More recently, attention has turned to indices that measure the flow velocity in an attempt to find a more discriminating parameter. The routine detection of low-impedance waveform (PI < 1) in normal ovaries and benign tumors has eroded the ability of RI and PI to discriminate between malignant and benign ovarian lesions. Neovascularity in malignancy is characterized by low-impedance, high-velocity flow, resulting in increased blood flow compared with benign lesions.

By incorporating velocity index, these show low-impedance signals that can be recognized as benign and thus do not compromise the discriminating abilities of RI and PI. The PSV and TAMXV (time-averaged maximum velocity) are velocity parameters calculated electronically from a smooth curve fitted to the pulsed Doppler waveform. Some authors found TAMXV to be the most discriminating parameter in separating benign from malignant lesions using the cut-off values of greater than 12 cm per second to indicate malignancy. The sensitivity and specificity were 88.9 and 81% respectively. At the same time, the sensitivity level and TAMXV were more specific than PI, RI, and PSV. Discrimination was improved further by combining TAMXV and PI, producing an increase in specificity to 88.1%.

Most useful discriminating parameter was summation of all flow velocities, which, when used alone, achieved a sensitivity of 93% and specificity of 85% in postmenopausal patients and reduced values of 91 and 76% respectively. Premenopausal patients were included outperforming the RI and PI. Because of overlap of different flow data, tumor differentiation using a single parameter was limited.

Currently, however, despite extensive investigation, color flow Doppler analysis must still be considered a research tool in need of further study and standardization of quantifiable results.

Tumor Color, Vessel Location, and Diastolic Notch

Additional parameters have been suggested to improve tissue characterization with transvaginal color Doppler US, including vascular density, vessel location, and demonstration of diastolic notch.

Tumor color score in which each tumor is characterized by the color content of the Doppler scan and rated subjectively on a visual analog scale ranging from 0 to 100 arbitrary units. Tumor color is very good Doppler variable for distinguishing between malignant and benign tumor, outperforming both impedance and velocity parameters. However, problems do exist with the technique that it is subjective and vulnerable to observer bias.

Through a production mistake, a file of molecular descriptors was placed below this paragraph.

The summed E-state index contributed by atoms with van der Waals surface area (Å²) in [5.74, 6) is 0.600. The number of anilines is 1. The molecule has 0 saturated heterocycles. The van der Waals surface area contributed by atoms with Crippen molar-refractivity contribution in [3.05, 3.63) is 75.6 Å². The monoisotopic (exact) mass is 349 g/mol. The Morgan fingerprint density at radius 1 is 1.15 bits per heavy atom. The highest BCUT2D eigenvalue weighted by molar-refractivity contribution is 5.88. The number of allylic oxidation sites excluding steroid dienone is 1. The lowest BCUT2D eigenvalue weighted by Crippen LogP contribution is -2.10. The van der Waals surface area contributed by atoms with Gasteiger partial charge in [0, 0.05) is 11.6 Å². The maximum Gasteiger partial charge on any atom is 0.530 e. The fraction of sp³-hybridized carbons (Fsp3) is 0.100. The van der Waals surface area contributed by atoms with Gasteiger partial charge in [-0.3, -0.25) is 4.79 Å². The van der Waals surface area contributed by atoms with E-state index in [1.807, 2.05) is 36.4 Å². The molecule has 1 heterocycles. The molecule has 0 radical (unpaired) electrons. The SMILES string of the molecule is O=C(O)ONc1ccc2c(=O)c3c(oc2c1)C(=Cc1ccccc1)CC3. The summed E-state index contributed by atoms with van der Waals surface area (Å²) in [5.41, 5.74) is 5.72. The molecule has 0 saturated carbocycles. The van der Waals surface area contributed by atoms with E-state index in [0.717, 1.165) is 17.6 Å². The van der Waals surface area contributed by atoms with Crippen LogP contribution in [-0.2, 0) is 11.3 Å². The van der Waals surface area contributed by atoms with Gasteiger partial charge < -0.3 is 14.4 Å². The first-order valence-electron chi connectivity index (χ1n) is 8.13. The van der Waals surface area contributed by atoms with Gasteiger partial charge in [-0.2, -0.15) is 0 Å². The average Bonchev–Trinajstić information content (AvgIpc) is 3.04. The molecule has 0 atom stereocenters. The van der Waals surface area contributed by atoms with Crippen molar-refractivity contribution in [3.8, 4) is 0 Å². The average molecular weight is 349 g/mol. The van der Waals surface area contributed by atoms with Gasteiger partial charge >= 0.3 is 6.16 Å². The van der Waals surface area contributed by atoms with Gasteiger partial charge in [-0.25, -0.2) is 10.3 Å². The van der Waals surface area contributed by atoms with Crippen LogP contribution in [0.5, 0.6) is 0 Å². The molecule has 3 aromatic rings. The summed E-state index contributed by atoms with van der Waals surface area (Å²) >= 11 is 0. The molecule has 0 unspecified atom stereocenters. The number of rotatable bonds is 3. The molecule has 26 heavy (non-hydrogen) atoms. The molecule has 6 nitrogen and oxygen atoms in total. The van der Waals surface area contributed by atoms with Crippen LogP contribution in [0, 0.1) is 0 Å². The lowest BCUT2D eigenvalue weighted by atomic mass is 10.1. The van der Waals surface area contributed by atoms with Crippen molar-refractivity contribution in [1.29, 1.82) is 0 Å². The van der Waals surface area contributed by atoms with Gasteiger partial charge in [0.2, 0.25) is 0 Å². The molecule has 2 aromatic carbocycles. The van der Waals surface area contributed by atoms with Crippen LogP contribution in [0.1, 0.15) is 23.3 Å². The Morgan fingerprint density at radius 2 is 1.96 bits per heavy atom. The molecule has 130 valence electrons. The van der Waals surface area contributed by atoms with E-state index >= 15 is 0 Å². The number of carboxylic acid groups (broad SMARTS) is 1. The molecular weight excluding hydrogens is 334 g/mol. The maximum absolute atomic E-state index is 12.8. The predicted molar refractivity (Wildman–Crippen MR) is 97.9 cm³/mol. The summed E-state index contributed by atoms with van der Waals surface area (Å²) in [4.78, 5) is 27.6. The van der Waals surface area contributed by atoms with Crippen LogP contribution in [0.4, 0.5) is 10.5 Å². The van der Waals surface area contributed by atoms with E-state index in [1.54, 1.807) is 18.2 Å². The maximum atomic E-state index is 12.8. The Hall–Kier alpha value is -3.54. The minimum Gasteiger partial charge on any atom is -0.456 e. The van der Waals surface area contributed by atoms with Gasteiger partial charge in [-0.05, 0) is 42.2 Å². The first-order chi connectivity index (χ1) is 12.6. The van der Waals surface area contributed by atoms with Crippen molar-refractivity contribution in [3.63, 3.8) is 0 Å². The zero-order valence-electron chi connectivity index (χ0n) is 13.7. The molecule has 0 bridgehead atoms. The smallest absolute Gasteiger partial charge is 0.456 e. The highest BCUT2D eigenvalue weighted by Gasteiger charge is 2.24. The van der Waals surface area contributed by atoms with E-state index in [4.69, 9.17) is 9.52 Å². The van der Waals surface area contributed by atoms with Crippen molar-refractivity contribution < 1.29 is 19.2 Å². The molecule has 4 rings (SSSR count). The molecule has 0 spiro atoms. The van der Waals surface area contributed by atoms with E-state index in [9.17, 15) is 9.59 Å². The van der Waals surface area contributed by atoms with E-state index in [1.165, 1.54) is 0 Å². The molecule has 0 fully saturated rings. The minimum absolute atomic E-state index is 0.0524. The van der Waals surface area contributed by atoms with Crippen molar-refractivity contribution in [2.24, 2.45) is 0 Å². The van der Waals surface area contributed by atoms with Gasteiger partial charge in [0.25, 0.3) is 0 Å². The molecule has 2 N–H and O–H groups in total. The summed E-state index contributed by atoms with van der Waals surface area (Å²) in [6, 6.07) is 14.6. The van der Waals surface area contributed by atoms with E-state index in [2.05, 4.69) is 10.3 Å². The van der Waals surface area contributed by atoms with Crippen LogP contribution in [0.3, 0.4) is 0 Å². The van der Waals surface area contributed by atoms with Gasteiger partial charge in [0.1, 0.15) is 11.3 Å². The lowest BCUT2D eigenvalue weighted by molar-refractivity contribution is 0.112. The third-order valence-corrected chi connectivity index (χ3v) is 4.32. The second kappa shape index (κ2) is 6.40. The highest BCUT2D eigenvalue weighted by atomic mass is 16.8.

Peripheral vascularization appears to be more common in benign tumors, whereas malignant tumors tend to have more centrally located vessels. Benign masses tend to have regularly spaced vessels, whereas malignant tumor demonstrates a more random distribution of vessels.

Absence of a diastolic notch has been associated with malignant tumor, most likely resulting from lack of normal arterial musculature and possibly the increased permeability of the neovasculature.

Several authors suggested that the data provided by Doppler sonography when added to sonographic morphologic assessment improve the sensitivity and specificity of distinguishing between benign and malignant ovarian tumors.

Computed Tomography

Even though US remains the most common imaging modality in the evaluation of adnexal masses in postmenopausal women, newer technologies, such as computed tomography (CT), are available. Given the small number of prospective studies, using CT to evaluate adnexal masses of postmenopausal women show limited data. However, despite the unclear role of CT in initial evaluation of adnexal masses, CT is the preferred modality for prospective imaging of patients with a high suspicion or known ovarian cancer to optimize surgical planning.

Magnetic Resonance Imaging

Various studies have shown magnetic resonance imaging (MRI) to be superior to US in the differentiation of benign from malignant adnexal masses. Studies have shown that MRI demonstrates sensitivity of 67 to 100% and specificity of 77 to 100% in the diagnosis of cancer.14,15 These analysis also imply that MRI in some circumstance is recommended as second-line investigation for the characterization of complex adnexal masses that are indeterminate on US, although it is a more inexpensive investigation and is less readily available than US.